Beating the scammers by becoming online savvy

Alert message sent 26/08/2021 11:36:00

Information sent on behalf of Wiltshire Police

A man in his 90s from the Chippenham area was scammed by a bogus police officer who convinced him to withdraw £2,000 from his bank account and hand it to a fraudster courier who came to his home address.

This story is not uncommon. Fraud represents a third of all crime reported in the UK, and as we read every day in the news criminals are continuing to find new and innovative ways to extort money from people - whether that is in person or online.

Technology has never been better, and fraudsters have never been smarter, so as part of our summer Click or Call campaign, we are highlighting cybercrime and fraud.

Unfortunately, we deal with cases of cybercrime and fraud daily as criminals target our weaknesses in technology, take advantage of our vulnerabilities and of people’s good will.

In July this year, a 24-year-old student from Swindon was given a three year community order after being found guilty of money laundering. He was given £250 to pass his bank details on to a gang who were running a sophisticated phone scam. This information was then used to set up nine new bank accounts in his name which received money from an unsuspecting victim in his 70s.

The victim was called by a member of the gang who were pretending to be his bank, Nationwide. The phone number of his bank appeared on his caller display and it followed some previous dealings with the bank, so he thought it was genuine.  The scammers told him their system was under attack from hackers and he needed to move his money into secure accounts. . 

The victim was persuaded to make the transfers - a total of £21,500 to 18 different accounts.

Earlier this year, we received several reports from across the county from people concerned after receiving phone calls from men posing as police officers and requesting bank details.

The ‘officers’ said that they had arrested a man and needed assistance with a fraud investigation.

They then asked questions about bank details and in some circumstances asked people to withdraw sums of money.

Police officers and banks will never cold call residents in this way and ask for card or bank details.

There are some simple steps you can take to help protect yourself from these types of crime:

• Your bank or the police will never ring and ask you to verify your PIN, withdraw cash or purchase high-value goods. They’ll also never come to your home to collect your card, cash or purchased items. If you get a call like this, end the call.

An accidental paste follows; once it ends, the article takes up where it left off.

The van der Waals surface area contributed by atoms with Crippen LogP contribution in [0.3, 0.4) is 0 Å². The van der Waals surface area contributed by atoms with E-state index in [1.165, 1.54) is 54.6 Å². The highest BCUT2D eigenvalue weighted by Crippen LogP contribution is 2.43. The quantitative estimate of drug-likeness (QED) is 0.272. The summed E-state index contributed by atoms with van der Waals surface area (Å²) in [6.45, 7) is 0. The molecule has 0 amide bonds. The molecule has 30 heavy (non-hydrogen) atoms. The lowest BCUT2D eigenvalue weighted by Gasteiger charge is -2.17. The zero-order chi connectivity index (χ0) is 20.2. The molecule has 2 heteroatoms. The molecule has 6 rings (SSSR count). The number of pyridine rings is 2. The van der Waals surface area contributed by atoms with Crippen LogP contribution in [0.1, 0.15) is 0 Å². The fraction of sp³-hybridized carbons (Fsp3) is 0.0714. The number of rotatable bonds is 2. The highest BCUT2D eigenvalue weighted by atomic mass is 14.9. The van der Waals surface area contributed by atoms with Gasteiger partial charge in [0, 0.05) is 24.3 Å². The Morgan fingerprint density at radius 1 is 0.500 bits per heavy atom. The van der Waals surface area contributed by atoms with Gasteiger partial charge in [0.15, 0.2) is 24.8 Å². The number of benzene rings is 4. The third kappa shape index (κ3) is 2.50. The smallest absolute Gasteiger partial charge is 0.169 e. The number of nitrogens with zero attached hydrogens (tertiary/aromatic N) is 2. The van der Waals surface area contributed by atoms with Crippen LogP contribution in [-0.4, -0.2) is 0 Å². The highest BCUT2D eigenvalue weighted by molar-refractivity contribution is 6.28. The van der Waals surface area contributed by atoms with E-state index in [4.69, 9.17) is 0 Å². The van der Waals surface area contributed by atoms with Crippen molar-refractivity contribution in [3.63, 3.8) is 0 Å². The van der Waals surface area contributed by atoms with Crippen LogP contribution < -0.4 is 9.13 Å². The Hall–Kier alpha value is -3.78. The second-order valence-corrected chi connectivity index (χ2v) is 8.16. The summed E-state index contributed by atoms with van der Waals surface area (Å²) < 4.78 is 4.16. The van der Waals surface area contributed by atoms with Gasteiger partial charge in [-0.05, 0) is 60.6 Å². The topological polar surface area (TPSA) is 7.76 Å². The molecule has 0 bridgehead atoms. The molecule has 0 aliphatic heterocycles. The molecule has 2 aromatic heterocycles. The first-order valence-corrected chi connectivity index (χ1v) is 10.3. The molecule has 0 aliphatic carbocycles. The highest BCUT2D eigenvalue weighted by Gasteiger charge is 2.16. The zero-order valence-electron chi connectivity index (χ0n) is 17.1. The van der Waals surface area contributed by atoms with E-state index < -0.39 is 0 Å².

• If you get a call from your bank or the police, make sure you know who the person is before handing over any personal details. You can do this by calling your bank (the number on the back of your card) or the police (101) on a different phone line.

• If you receive a call and are asked to call back or are encouraged to call the police or your bank try and use a different line. To get a different line, use a phone owned by a family member, friend or neighbour. This is because scammers can keep phone lines open after pretending to hang up. So, while you think you’re making a new phone call, the line is still open to the scammer, who pretends to be someone from your bank or the police.

• Depending on your bank, the security questions they ask may be different, but they’ll never ask you to authorise anything by entering your PIN into your phone.

• Never send money abroad to a person you've never met or to anyone you don’t actually know and trust.

• Likewise, never agree to keep an online relationship a secret. This is a ploy to get you not to tell your family and friends, who’ll see the scam for exactly what it is.

Alongside fraud, cybercrime is also a common method used to scam people out of money.

They target victims using phishing emails in hope that you will open an attachment or click on a link to compromise your electronic device and gain access to your personal information, passwords and account details.

Obvious signs of phishing include:
  • Misspelling and bad grammar within the email
  • Addressing you as “customer” or by your email address, rather than using your name, and links that lead you to sign into personal accounts. 
Always double check the email address that has sent the email, there could be a slight change to make it look like a supplier you regularly deal with or it could be spoofed, and the real email address is hidden. 

Please talk to your elderly relatives or neighbours so they continue to be aware and take some time to stop and think and talk to someone they trust before transferring any money or sharing bank details.

If you think you have fallen victim of fraud, please call Action Fraud on 0300 123 2040 or visit

Alternatively, please report online using the form on our website or call us on 101.
Message sent by
Shea D'arcy (Police, Communications Officer, Wiltshire)

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